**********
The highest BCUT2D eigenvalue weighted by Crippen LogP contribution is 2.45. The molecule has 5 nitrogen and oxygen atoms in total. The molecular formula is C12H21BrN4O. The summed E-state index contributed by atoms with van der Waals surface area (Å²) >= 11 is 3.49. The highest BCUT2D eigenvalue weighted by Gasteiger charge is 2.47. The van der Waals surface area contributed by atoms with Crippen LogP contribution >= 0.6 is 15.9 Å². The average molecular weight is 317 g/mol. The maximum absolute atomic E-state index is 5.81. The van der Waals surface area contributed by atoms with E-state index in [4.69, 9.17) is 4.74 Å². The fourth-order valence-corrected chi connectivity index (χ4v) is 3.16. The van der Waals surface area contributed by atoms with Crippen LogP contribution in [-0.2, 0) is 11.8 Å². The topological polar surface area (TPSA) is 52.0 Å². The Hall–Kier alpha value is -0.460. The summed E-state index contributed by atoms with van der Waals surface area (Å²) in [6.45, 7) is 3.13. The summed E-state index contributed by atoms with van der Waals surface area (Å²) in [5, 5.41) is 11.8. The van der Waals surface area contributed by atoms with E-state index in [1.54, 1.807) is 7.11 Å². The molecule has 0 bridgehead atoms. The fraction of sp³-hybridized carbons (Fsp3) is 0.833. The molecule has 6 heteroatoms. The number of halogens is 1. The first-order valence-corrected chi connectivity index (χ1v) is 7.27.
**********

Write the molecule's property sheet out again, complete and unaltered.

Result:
The highest BCUT2D eigenvalue weighted by Crippen LogP contribution is 2.45. The molecule has 5 nitrogen and oxygen atoms in total. The molecular formula is C12H21BrN4O. The summed E-state index contributed by atoms with van der Waals surface area (Å²) >= 11 is 3.49. The highest BCUT2D eigenvalue weighted by Gasteiger charge is 2.47. The van der Waals surface area contributed by atoms with Crippen LogP contribution >= 0.6 is 15.9 Å². The average molecular weight is 317 g/mol. The maximum absolute atomic E-state index is 5.81. The van der Waals surface area contributed by atoms with E-state index in [4.69, 9.17) is 4.74 Å². The fourth-order valence-corrected chi connectivity index (χ4v) is 3.16. The van der Waals surface area contributed by atoms with Crippen LogP contribution in [-0.2, 0) is 11.8 Å². The topological polar surface area (TPSA) is 52.0 Å². The Hall–Kier alpha value is -0.460. The summed E-state index contributed by atoms with van der Waals surface area (Å²) in [6.45, 7) is 3.13. The summed E-state index contributed by atoms with van der Waals surface area (Å²) in [5, 5.41) is 11.8. The van der Waals surface area contributed by atoms with E-state index in [1.54, 1.807) is 7.11 Å². The molecule has 0 bridgehead atoms. The fraction of sp³-hybridized carbons (Fsp3) is 0.833. The molecule has 6 heteroatoms. The number of halogens is 1. The first-order valence-corrected chi connectivity index (χ1v) is 7.27.